The goal from the EU is to change consumers’ behaviour when purchasing white goods to save energy
By Émilie Bergeron and Clara Ribera
BRUSSELS – The European Commission considers the energy labelling scale – which ranges from A+++ to D – as confusing. The lack of clarity in this scale could result in citizens buying less energy efficient products. In order to have a greater influence on consumers’ choice when it comes to the time for them to buy a product, whether it be a television or a refrigerator, labels are important for their energy consumption to be comprehensible.
Thomas Nielsen, owner of a home appliances shop in Denmark, finds it hard to explain the difference to his customers between two devices that are in the top class A+++, but in fact, have very different energy consumption rates. “We have to tell them, for example, that it is A+++ minus 50% and that is not that precise.”
Currently the scale goes from A+++ to D, which corresponds from dark green to red colours. All A classes are marked with different green tones. This can make the consumer understand any device with an A is energy efficient. Nevertheless, the gap between A+++ and A++ is bigger in terms of energy efficiency than between A and B. The fact that all A categories are green, leads the consumer to the conclusion that any device in A to A+++ is environmentally friendly.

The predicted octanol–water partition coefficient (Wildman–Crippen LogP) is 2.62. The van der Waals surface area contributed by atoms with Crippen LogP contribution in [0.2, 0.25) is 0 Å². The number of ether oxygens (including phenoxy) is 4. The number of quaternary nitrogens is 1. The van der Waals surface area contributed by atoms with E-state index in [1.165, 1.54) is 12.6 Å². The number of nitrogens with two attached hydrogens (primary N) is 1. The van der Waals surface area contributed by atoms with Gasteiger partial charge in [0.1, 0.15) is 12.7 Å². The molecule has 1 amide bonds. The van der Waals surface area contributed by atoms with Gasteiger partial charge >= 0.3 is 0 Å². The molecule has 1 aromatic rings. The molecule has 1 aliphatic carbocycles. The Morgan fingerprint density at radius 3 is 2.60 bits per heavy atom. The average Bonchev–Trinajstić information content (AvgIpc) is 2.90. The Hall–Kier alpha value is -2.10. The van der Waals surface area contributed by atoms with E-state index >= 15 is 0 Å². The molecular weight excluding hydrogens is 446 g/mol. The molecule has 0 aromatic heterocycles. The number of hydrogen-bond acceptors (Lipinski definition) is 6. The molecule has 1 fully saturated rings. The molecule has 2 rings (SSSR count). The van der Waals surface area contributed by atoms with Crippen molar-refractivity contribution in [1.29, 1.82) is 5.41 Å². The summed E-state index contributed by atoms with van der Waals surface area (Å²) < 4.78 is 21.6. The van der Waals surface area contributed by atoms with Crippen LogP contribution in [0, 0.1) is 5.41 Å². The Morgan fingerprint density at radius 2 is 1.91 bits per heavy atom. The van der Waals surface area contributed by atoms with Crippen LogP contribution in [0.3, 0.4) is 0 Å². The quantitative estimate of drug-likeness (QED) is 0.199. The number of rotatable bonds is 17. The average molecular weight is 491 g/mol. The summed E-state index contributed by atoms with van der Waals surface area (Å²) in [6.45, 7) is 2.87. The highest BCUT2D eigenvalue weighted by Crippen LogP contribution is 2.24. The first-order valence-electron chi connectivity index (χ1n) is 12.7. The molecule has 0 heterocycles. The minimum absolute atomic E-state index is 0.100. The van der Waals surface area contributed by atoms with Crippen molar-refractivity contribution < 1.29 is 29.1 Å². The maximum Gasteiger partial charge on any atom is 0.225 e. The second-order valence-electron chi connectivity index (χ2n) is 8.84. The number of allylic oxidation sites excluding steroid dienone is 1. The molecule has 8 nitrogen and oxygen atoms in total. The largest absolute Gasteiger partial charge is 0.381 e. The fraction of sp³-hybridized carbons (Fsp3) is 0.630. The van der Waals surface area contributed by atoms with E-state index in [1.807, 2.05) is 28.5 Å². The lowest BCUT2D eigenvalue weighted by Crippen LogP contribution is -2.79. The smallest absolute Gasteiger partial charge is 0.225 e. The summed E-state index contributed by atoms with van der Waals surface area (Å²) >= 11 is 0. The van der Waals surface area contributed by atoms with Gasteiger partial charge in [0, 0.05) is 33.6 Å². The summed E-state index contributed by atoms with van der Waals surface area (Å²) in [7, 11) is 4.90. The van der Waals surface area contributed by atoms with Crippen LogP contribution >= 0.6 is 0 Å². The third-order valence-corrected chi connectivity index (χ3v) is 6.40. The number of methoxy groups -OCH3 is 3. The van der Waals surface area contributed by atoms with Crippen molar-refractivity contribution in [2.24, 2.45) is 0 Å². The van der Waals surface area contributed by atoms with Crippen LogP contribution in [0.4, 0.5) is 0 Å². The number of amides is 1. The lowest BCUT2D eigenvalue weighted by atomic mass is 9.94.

The Commission, in a proposal submitted last July for reviewing the current legislation, suggests moving from the current A+ system to the old A to G one. Monique Goyens, director General of BEUC (European Consumers Organization), welcomes this change that would enter into force in 2017, according to the proposal. “We have been waiting for this proposal for a very long time and now we are content that it is at this stage. We hope it will continue to be as ambitious as it is now as we believe the A to G scale is the most appropriate for consumers”, Goyens says.
“Although this may seem like an easy exercise to rescale it is not so in practice”, notes Sigrid Linher from ORGALIME, a EU-wide association of engineering industries. The majority of the products are classified as A++, but with the re-evaluation most of the models will fall to C and D categories. Linher is concerned about how this will affect the behaviour of consumers – however, Andras Toth, from the Energy directorate-general (DG Energy) of the European Commission, defends the suggestion on the basis that it has worked before. Toth does not see a problem with A and B classes being empty for a period of time.
A better timing
In 2008 the European Commission proposed a revision of the labelling legislation but faced a strong opposition from the industry. At that moment it was considered that problems regarding labels could be handled in each product’s specific regulation.
The white goods industry lobbied against a rescale, as Claude Turmes reiterated, defending that a change would end up by confusing consumers. “The European Parliament was against the addition of more higher end categories. Member States were stupid enough to join the industry. They moved Europe towards a system which is very difficult to understand for consumers” he says.